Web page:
JAPAN:  Minority Christmas

JAPAN: Minority Christmas

Christians are a minority in Japan, comprising only 1% of the population. Well, actually I’d say anyone who is “serious” about their religion is a minority here.

The Japanese, in general, have a very laid back approach to it, adding and subtracting as they see fit, often participating in a mish-mash of rites from various beliefs that can be quite surprising to the outsider.

It is often said that Japanese are born Shinto, marry as Christians, and die as Buddhists. This is referring to the popularity of the “100 Day Ceremony” held at the Shinto shrine when a baby has attained that landmark, the Christian-esque chapel weddings that are popular with young couples, and the Buddhist funerals most families choose to have.

I guess you could say they like to cover their bases in Japan.

As a result, Japan often seems to have trouble understanding why the rest of the world gets so worked up about Christmas. I wouldn’t consider myself devout, by any means, but I have found myself in an uncomfortable position many times when it is expected that I should just be okay with praying at a Shinto shrine or throwing money into the collection box at a temple. Usually, I just stand respectfully by and draw as little attention to my non-praying heathen outsiderness as possible.

The kids, though, are often forced to participate. (more…)

Melanie Oda (Japan)

If you ask Melanie Oda where she is from, she will answer "Georgia." (Unless you ask her in Japanese. Then she will say "America.") It sounds nice, and it's a one-word answer, which is what most people expect. The truth is more complex. She moved around several small towns in the south growing up. Such is life when your father is a Southern Baptist preacher of the hellfire and brimstone variety. She came to Japan in 2000 as an assistant language teacher, and has never managed to leave. She currently resides in Yokohama, on the outskirts of Tokyo (but please don't tell anyone she described it that way! Citizens of Yokohama have a lot of pride). No one is more surprised to find her here, married to a Japanese man and with two bilingual children (aged four and seven), than herself. And possibly her mother. You can read more about her misadventures in Asia on her blog, HamakkoMommy.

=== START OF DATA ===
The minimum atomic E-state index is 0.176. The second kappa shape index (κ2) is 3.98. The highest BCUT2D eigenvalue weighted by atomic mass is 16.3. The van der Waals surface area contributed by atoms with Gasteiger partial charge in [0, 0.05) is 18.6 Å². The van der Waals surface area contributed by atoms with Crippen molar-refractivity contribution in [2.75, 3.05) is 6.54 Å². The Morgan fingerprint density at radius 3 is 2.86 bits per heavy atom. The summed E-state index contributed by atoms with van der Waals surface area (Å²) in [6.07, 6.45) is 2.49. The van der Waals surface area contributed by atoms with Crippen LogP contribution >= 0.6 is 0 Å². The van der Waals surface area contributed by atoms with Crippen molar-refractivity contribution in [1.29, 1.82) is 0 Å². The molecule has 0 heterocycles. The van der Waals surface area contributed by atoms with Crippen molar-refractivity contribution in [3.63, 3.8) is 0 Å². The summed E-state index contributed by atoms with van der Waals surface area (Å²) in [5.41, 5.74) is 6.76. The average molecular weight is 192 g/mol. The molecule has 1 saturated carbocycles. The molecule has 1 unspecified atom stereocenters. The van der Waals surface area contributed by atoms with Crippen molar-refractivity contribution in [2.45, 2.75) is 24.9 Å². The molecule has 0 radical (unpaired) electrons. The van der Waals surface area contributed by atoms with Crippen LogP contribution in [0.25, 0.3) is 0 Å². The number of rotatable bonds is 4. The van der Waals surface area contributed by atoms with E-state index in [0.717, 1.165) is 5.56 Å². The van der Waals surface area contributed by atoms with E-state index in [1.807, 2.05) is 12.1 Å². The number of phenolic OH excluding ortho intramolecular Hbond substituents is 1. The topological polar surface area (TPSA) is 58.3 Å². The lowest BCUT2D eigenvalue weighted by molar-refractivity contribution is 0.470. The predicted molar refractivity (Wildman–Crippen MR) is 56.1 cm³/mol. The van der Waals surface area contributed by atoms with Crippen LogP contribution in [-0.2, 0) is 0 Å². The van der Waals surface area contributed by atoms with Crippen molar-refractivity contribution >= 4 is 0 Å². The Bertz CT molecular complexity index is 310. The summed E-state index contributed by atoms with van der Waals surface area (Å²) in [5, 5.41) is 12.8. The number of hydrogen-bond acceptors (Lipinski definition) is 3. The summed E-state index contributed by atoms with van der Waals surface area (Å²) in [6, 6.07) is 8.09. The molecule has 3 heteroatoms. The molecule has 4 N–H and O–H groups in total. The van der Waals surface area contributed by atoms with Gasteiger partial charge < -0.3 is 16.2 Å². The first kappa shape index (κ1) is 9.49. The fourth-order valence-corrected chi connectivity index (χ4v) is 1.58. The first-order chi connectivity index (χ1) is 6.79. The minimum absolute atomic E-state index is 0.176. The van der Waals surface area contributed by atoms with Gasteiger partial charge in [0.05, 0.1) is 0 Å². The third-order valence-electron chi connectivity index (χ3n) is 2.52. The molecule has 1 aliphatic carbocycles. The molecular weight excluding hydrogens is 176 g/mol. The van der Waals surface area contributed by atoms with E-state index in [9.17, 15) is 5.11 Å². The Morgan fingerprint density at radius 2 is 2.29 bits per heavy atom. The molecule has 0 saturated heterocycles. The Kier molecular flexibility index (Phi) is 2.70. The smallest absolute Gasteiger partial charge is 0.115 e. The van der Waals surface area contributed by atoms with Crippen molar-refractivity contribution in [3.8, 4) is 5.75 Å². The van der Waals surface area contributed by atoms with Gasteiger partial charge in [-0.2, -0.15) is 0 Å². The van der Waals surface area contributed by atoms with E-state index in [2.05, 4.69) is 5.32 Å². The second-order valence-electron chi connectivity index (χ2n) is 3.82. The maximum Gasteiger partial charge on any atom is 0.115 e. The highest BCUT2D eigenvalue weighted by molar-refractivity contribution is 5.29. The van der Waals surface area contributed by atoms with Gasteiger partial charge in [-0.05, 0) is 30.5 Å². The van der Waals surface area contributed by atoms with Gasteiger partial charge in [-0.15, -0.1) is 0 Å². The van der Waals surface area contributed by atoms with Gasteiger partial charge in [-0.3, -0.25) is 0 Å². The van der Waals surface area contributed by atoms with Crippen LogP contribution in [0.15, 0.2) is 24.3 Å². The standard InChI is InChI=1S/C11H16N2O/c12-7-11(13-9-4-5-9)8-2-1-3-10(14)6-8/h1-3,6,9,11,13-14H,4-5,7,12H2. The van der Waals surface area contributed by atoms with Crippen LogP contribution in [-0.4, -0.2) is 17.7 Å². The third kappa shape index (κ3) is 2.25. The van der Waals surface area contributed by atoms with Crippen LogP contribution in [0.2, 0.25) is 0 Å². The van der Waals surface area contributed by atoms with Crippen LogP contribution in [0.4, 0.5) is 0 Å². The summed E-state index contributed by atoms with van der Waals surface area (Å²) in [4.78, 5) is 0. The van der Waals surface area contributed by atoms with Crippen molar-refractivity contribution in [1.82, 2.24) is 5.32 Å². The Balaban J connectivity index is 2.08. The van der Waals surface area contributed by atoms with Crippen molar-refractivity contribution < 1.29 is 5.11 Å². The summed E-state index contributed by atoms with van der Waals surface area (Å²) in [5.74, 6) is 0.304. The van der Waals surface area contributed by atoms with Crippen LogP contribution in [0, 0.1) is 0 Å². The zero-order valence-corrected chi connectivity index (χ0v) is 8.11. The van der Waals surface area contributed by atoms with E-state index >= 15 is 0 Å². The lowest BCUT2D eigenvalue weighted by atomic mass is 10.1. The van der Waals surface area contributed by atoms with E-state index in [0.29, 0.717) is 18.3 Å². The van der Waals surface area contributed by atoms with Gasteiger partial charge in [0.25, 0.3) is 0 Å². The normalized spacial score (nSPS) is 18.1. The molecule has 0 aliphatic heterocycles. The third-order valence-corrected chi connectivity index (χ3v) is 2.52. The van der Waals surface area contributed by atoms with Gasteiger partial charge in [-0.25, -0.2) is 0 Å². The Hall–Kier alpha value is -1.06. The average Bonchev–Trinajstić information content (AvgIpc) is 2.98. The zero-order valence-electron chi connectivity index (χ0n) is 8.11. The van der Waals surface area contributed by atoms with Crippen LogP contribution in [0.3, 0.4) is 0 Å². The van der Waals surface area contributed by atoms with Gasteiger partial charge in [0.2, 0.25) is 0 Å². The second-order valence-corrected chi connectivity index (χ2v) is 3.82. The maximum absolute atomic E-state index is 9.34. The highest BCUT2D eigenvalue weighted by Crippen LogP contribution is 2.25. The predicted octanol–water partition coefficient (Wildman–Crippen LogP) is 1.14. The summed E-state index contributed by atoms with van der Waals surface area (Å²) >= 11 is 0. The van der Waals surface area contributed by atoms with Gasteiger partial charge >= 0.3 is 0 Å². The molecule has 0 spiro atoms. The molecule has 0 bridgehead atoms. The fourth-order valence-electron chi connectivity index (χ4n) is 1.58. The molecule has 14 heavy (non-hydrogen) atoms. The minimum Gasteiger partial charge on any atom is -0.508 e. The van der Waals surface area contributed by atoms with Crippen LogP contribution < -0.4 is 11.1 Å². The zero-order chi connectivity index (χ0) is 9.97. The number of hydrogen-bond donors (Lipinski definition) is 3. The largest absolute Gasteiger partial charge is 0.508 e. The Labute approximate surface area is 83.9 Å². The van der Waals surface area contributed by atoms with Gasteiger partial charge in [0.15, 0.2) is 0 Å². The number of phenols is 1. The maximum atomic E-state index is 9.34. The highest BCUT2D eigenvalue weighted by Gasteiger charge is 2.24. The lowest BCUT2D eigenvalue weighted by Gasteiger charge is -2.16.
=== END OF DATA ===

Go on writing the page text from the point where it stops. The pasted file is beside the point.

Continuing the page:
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Saturday Sidebar: If the world were to end tomorrow…

This week’s Saturday Sidebar Question comes from World Moms Blog writer Purnima.  She asked our writers,

“What would you do today if the world ended tomorrow?”

Check out what some of our World Moms had to say…

Polish Mom Photographer skype'ing with her family in Poland.

Polish Mom Photographer skype’ing with her family in Poland.

Polish Mom Photographer of California, USA writes:
“I would bake a cheesecake for myself and an apple pie for my husband. Then I would call on skype my closest family in Poland. We would turn our cameras on and we would sit, and talk until the world would end.”

Jennifer Burden of New Jersey, USA writes:
“My husband, my kids and I would probably be working to the very last moment to prepare a time capsule to let those who come after us know what happened and what life was like on earth when the humans were here. And we’d probably all eat a lot of ice cream along the way!”

Kirsten Doyle of Ontario, Canada writes:
“I would Skype with my mom and some other loved ones. Then I would go for a good long run. After that I would soak in a hot bubble bath drinking wine and finishing whatever book I happened to be reading. The kids would be allowed to stay up late and we would all hang out on my bed playing.”

(more…)

World Moms Blog

World Moms Blog is an award winning website which writes from over 30 countries on the topics of motherhood, culture, human rights and social good. Over 70 international contributors share their stories from around the globe, bonded by the common thread of motherhood and wanting a better world for their children. World Moms Blog was listed by Forbes Woman as one of the "Best 100 Websites for Women 2012 & 2013" and also called a "must read" by the NY Times Motherlode in 2013. Our Senior Editor in India, Purnima Ramakrishnan, was awarded the BlogHer International Activist Award in 2013.

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Mothers Unite in the Face of Today’s Tragedies

“How?’ “Why?” “When will this stop?”  Today there was another school shooting, this time in Newtown, Connecticut in the USA.  Twenty children, aged 5-10, were among the 27 dead.  Also today, across the world in Chenpeng, China, there was a knife attack in China that wounded 22 children.

The hearts of our mothers around the world reach out to the parents suffering tonight over the sudden and tragic losses of their children in the USA.  Our hands reach around to China to wipe the tears from the children and parents affected by the attack there. We hope they will heal soon.

We can’t take this day away. Although, we wish we could.